What Is Memorial Day and Why Do We Celebrate It?


YupLife Staff
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What Is Memorial Day and Why Do We Celebrate It?

Whether you’re commemorating Memorial Day by attending the graves of fallen soldiers, having a cookout at the beach, or this year, lying at home because of the coronavirus pandemic, most of us actually don’t know very much about what the holiday is truly about or where the holiday started. In this article, we will tell you all about when, why, and how did it start.

When is Memorial Day?

Memorial Day was witnessed on May 30 from 1868 until 1970 but is now observed every year on the last Monday in May.

When is Memorial Day?

What is Memorial Day?

Memorial Day is recognized as a national holiday in the United States in which we acknowledge and grieve members of the military who have passed while serving in the United States Armed Forces. This is not to be mixed with Veterans Day.

What is Memorial Day?

How did it start?

Formerly known as Decoration Day, Memorial Day started with an opinion from General John Logan, as a way to admire the fallen soldiers of the Civil War. The first anniversary on May 30, 1868, was held at Arlington National Cemetery with masses of 5,000 people renovating the graves of over 20,000 military personnel with flowers. Many also came equipped with a barbecue lunch. The practice has since been developed to commemorate the departed soldiers of any and all of the wars.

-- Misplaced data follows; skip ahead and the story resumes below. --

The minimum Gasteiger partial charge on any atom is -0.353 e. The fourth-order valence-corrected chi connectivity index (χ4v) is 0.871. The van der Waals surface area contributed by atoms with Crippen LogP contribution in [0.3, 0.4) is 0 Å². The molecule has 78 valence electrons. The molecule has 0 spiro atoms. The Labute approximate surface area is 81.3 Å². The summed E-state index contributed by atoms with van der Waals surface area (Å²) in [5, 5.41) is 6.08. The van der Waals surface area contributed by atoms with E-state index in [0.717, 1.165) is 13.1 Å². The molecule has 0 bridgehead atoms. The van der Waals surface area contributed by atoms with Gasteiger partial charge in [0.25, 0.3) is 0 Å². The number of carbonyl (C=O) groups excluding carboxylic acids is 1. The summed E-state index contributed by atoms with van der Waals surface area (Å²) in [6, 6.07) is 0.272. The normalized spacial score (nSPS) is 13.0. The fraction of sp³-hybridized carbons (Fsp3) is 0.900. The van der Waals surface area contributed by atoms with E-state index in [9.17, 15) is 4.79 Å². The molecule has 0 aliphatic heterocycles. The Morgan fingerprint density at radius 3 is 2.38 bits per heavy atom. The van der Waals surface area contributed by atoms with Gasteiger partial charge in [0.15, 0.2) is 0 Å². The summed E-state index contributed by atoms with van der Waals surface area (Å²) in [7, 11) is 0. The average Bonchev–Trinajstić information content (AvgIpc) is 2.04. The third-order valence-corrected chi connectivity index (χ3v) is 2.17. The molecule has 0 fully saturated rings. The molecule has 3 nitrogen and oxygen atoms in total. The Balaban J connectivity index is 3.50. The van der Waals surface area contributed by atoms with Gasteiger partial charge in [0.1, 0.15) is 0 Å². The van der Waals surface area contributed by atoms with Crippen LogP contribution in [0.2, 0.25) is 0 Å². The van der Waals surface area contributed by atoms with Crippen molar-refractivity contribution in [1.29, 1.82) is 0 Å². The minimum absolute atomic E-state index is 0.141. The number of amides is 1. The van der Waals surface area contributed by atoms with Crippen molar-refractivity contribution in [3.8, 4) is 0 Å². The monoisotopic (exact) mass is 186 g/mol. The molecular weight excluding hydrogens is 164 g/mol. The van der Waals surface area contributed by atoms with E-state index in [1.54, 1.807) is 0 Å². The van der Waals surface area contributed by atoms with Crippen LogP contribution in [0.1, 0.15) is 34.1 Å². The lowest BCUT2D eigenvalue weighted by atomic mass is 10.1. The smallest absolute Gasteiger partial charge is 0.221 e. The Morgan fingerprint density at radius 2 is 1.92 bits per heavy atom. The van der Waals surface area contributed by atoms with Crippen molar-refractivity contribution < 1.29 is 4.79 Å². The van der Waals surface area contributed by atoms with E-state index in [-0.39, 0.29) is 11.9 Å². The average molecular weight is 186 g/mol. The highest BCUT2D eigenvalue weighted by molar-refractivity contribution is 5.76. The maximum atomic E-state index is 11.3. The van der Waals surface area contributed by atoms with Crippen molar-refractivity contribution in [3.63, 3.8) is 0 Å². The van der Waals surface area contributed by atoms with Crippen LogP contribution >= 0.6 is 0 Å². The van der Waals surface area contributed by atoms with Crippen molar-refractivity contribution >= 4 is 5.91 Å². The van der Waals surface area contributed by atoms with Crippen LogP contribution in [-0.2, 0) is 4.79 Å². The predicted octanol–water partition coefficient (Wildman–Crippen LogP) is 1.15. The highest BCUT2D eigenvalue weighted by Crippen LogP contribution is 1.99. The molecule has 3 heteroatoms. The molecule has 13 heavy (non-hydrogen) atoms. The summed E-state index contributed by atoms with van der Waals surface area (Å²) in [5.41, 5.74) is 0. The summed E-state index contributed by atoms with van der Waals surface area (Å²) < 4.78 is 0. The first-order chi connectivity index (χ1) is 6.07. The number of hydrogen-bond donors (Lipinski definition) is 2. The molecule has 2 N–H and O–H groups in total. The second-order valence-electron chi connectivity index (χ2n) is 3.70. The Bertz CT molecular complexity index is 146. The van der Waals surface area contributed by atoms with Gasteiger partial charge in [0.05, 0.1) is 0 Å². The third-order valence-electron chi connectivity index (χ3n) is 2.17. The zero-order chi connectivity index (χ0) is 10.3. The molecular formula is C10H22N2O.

Holidays in United States

Why was Memorial Day a cause for conflict in some states?

New York was the first state to announce Memorial Day an official holiday followed by other northern states, but the southern states had their own designated day to praise fallen Confederate soldiers. The practices remained different until the conclusion of World War I when it was adapted to venerating the fallen Americans who fought in any war.

Decoration Day

In 1971, the date of the holiday was properly adjusted to the last Monday in May per the Uniform Monday Holiday Act. This act also moved other holidays such as President’s Day and Martin Luther King Jr. Day to consistently be on Mondays. Some southern states continue to accept the Confederate dead: January 19 in Texas; April 22 in Alabama and Georgia; April 26 in Florida; April 29 in Mississippi; May 10 in South Carolina; and June 3 in Louisiana, Kentucky, and Tennessee. 

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